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7 Alternatives to Soft Drinks to Keep Children Healthier


Americans buy more soft drinks per capita than people in any other country in the world. They sure do taste good, but is that worth all of the potential health risks? The latest study highlights the negative behavioral effects that sodas have on children, which include aggression, attention problems, and withdrawal behavior.

Shakira Suglia ScD and colleagues from Columbia Univeristy’s Mailman School of Public Health, the University of Vermont, and Harvard School of Public Health assessed approximately 3,000 five-year-old children enrolled in the Fragile Families and Child Wellbeing Study with includes families from 20 large US cities. Mothers reported on their child’s soft drink consumption and completed the Child Behavior Checklist based on the most recent 2 months.

The first finding: Kids drink a lot of soda. Forty-three percent of kids drink at least one serving a day while 4% consumed 4 or more.

Secondly, there were significant behavioral problems associated with soft drink consumption. Children who drank 4 or more per day were more likely to have aggressive behaviors, including destroying things belonging to others, getting into fights and physically attacking people. There were also more attention problems more common in kids who drank sodas over those who did not.

This study was the first to evaluate aggressiveness in young kids, but not the first to link soda consumption with behavior issues in children overall. A 2011 study in the journal Injury Prevention found that teens who drank more than five cans of soft drinks per week were significantly more likely to have carried a weapon and acted violently toward peers, family members and dates.

Soft drink consumption has also been linked to physical problems in both children and adults – even beyond the most obvious: obesity from the excess sugar and calorie intake. A study in the Journal of Hepatology finds a strong relationship between soda drinking and fatty liver disease. A separate study published in the American Journal of Clinical Nutrition found that consumption of carbonated colas was associated with reduced bone mineral density, leading to osteoporosis.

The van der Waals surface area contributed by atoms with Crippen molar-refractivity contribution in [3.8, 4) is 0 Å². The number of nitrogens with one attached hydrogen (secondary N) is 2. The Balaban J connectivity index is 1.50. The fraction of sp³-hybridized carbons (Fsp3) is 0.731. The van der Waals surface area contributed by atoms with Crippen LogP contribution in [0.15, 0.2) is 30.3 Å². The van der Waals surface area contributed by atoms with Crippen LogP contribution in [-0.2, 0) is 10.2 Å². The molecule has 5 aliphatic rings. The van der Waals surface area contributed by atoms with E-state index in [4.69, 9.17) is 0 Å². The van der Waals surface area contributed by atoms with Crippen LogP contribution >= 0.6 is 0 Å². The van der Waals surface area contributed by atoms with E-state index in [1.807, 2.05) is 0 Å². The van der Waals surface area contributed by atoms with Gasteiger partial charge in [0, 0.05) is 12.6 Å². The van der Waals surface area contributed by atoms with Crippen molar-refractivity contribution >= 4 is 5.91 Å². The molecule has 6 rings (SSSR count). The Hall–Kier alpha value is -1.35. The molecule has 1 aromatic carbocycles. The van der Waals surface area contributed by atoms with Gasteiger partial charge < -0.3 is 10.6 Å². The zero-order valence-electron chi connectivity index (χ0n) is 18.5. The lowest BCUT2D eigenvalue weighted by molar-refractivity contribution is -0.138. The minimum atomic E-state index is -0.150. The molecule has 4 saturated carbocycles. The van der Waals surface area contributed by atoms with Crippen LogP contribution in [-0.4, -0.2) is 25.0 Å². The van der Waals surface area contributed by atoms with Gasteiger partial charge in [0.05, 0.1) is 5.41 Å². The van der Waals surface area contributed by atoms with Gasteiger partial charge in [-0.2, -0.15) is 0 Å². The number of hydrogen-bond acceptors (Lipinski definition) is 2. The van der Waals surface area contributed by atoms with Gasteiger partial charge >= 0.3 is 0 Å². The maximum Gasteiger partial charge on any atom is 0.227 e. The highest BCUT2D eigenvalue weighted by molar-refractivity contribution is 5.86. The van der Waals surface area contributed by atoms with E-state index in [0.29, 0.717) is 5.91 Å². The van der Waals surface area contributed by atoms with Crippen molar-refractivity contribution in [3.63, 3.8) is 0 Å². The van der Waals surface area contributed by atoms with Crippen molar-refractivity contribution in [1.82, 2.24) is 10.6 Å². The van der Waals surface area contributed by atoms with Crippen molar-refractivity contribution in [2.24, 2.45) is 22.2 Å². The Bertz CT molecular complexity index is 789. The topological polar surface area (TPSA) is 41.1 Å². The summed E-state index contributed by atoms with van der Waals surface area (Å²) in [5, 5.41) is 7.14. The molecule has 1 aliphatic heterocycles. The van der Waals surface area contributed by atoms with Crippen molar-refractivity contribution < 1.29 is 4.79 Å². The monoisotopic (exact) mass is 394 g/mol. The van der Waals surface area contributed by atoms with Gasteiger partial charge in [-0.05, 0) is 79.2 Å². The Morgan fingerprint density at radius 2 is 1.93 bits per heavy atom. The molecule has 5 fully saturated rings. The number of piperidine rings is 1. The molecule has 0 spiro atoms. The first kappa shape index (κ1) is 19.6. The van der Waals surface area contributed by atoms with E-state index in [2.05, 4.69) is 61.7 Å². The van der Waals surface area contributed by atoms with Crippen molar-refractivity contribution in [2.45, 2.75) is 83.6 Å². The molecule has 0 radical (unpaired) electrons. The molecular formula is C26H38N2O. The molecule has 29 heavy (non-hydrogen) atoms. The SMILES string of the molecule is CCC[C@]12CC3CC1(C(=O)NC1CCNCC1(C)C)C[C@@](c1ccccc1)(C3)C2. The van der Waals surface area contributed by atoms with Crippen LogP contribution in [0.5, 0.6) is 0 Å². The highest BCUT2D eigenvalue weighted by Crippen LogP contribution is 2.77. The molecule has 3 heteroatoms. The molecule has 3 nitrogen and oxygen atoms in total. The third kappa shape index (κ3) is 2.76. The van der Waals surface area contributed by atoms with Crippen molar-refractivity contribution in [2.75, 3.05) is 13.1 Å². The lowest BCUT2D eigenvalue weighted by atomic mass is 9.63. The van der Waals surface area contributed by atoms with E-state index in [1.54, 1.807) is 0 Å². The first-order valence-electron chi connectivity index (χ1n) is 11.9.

Soda and soft drinks are linked to asthma and COPD (chronic obstructive pulmonary disease. The risk of pancreatic cancer could increase two-fold with the consumption of soft drinks.

Even diet soda carries risk, as a study finds that those drinking even calorie-free sodas were at a greater risk for stroke, heart attack or dying from a vascular event.

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There are many healthy alternatives to sodas that both kids and adults will love to drink:

1. Flavored Waters: Make your own by adding your favorite fruits and veggies to a pitcher of ice cold water. Just some of the options: lemons, oranges, watermelon, cucumber, mint, limes.
2. Green Tea: Studies associate green tea consumption with reducing the risk of several types of cancer, heart disease, hypertension, kidney stones, and even cavities.
3. Juice plus seltzer: 100% fruit juice is a great soda alternative, but if you want fewer calories plus some of the bubbly you are missing from soft drinks, try mixing juice and seltzer. A thick, tart juice such as cranberry, pomegranate or grape makes a great base for a refreshing beverage.
4. Cold water plus stevia: If plain water is too boring, try mixing in some calorie-free stevia sweetener.
5. Tonic and Lime: The kids probably won’t like this one, but it makes a refreshing summer non-alcoholic drinks for the grownups. Just add a few slices of lemon or lime and a sprig of fresh mint to tonic. Remember that many brands of tonic contain high fructose corn syrup, so opt for a diet tonic instead.
6. Vegetable juice: In addition to the health benefits you are achieving from skipping soda, you are adding vegetables! Remember, though, that veggie juice can be high in sodium, so opt for a low-sodium version. With the summer and fall bounty of vegetables, you can also try your hand at juicing your own and making unique combinations. Add some fruit too, to make the juice a little sweeter.
7. Milk: Remember milk? Kids today don’t drink as much milk as we did when we were kids. Low milk consumption plus soft drinks make for poor bone health in both kids and adults. There are also great alternatives to cow’s milk for those who are vegetarian/vegan or who are lactose intolerant (or milk allergic). Try soy milk, which may help reduce the risk of heart disease and osteoporosis.

Journal References:

Shakira F. Suglia, ScD, Sara Solnick, PhD, and David Hemenway, PhD “Soft Drinks Consumption Is Associated with Behavior Problems in 5-Year-Olds,” The Journal of Pediatrics (www.jpeds.com), DOI 10.1016/j.jpeds.2013.06.023, published by Elsevier.

Abid A et al. Soft drink consumption is associated with NAFLD independent of metabolic syndrome. Journal of Hepatology 2009 Nov; 51(5):918-24

Tucker KL et al. Colas, but not other carbonated beverages, are associated with low bone mineral density in older women: The Framingham Osteoporosis Study. American Journal of Clinical Nutrition 2006 Oct; 84(4): 936-42

Shi Z, et al "Association between soft drink consumption and asthma and chronic obstructive pulmonary disease among adults in Australia" Respirol 2012; 17: 363-369. January, 2012

Mark A. Pereira et al. Soft Drink and Juice Consumption and Risk of Pancreatic Cancer: The Singapore Chinese Health Study. doi: 10.1158/1055-9965.EPI-09-0862Cancer Epidemiol Biomarkers PrevFebruary 2010 19; 447

Gardener H et al. “Diet soft drink consumption is associated with an increased risk of vascular events in the Northern Manhattan Study.” Journal of General Internal Medicine: DOI 10.1007/s11606-011-1968-2